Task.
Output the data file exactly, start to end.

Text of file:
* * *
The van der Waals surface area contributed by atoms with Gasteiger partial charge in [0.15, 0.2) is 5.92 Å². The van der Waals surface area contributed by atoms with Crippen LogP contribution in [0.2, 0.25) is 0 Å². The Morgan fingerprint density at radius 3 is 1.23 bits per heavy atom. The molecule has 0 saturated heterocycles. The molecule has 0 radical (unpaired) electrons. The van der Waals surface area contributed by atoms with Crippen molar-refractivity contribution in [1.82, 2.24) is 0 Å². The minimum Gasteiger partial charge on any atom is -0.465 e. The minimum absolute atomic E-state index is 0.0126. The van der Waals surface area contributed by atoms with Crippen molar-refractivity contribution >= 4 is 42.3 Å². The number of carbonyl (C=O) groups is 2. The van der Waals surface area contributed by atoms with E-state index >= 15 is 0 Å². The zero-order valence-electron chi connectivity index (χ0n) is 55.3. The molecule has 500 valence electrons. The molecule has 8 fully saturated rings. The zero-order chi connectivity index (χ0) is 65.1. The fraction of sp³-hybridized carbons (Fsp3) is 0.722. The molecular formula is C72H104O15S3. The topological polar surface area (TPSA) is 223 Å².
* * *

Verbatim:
The van der Waals surface area contributed by atoms with Gasteiger partial charge in [0.15, 0.2) is 5.92 Å². The van der Waals surface area contributed by atoms with Crippen LogP contribution in [0.2, 0.25) is 0 Å². The Morgan fingerprint density at radius 3 is 1.23 bits per heavy atom. The molecule has 0 saturated heterocycles. The molecule has 0 radical (unpaired) electrons. The van der Waals surface area contributed by atoms with Crippen molar-refractivity contribution in [1.82, 2.24) is 0 Å². The minimum Gasteiger partial charge on any atom is -0.465 e. The minimum absolute atomic E-state index is 0.0126. The van der Waals surface area contributed by atoms with Crippen molar-refractivity contribution >= 4 is 42.3 Å². The number of carbonyl (C=O) groups is 2. The van der Waals surface area contributed by atoms with E-state index >= 15 is 0 Å². The zero-order valence-electron chi connectivity index (χ0n) is 55.3. The molecule has 500 valence electrons. The molecule has 8 fully saturated rings. The zero-order chi connectivity index (χ0) is 65.1. The fraction of sp³-hybridized carbons (Fsp3) is 0.722. The molecular formula is C72H104O15S3. The topological polar surface area (TPSA) is 223 Å².